Mary Otto, a Washington, D.C.-based freelancer, is AHCJ's topic leader on oral health and the author of "Teeth: The Story of Beauty, Inequality, and the Struggle for Oral Health in America." She can be reached at firstname.lastname@example.org.
Photo: Len Bruzzese/AHCJFreelance journalists take notes during a panel that focused on writing books.
“Can you afford to write a book?”
This question keeps many journalists awake at night. It also served as the title for a compelling panel discussion at Health Journalism 2017.
The harsh and rewarding realities of taking on a book project – from the original moment of inspiration to the promotion of the final product – were explored by experts, including publishing industry veteran Amanda J. Moon. Continue reading →
Photo: Deborah CroweDr. Georges Benjamin gestures during a roundtable with Rachel Davis and Gary Slutkin, moderated by Andrea McDaniels.
What happens if we stop treating violence as a problem of crime and morality – and start treating it as a public health problem? A contagious public health problem?
That was the provocative starting point of the Health Journalism 2017 kickoff roundtable: Violence as a public health emergency.
Gary Slutkin, chief executive officer of Cure Violence, set the scene for us. We know the victim of a shooting has a health problem – the gunshot injury. But what about the shooter? Does he or she have a health problem too? Perhaps an untreated health problem arising from exposure to violence? Continue reading →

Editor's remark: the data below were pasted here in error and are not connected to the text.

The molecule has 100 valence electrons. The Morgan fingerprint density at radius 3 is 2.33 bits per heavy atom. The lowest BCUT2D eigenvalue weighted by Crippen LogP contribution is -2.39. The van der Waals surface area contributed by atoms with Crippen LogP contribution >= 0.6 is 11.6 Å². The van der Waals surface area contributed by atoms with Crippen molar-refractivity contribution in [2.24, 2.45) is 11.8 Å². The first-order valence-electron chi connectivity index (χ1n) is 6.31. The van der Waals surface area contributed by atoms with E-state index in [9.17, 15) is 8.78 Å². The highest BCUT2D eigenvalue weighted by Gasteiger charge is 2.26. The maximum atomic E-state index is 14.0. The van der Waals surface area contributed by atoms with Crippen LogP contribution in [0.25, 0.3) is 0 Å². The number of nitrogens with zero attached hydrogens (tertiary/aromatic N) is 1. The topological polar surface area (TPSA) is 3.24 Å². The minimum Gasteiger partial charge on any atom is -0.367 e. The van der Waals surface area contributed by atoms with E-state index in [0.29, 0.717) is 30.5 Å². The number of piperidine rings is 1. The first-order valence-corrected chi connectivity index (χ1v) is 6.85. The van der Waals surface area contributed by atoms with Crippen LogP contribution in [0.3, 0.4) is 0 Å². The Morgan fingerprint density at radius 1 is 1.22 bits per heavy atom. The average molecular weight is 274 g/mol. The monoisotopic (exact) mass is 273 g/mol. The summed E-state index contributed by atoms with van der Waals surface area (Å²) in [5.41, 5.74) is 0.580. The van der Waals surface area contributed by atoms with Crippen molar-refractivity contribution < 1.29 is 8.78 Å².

Paul Levy, former chief executive of Boston’s Beth Israel Deaconess Medical Center, recently made a compelling argument in a blog post about why value-based pricing for hospital services ultimately will fail.
In “The Game That Shows Why Value-Based Pricing Is Doomed” on AthenaInsight, Levy argues that the incentives in value-based pricing are all wrong. As a payment model, value-based pricing promotes selfishness but at the same time requires all parties to cooperate, he writes.
It’s not often that anyone criticizes value-based care, and why would they? That would be like opposing the use of grocery coupons. Continue reading →
Given the ACA’s uncertain future, some experts have said that another law, MACRA, could lead the way on provider payment reform and accountable care innovations.
At the AHCJ’s Health Journalism 2017 conference in Orlando, a panel of providers will discuss their implementation of MACRA rules so far (reporting began on Jan. 1), and what the law means for their practices and their patients. A trade group representative from Washington, D.C., will give an overview of the law and where regulations stand in the Trump administration. Continue reading →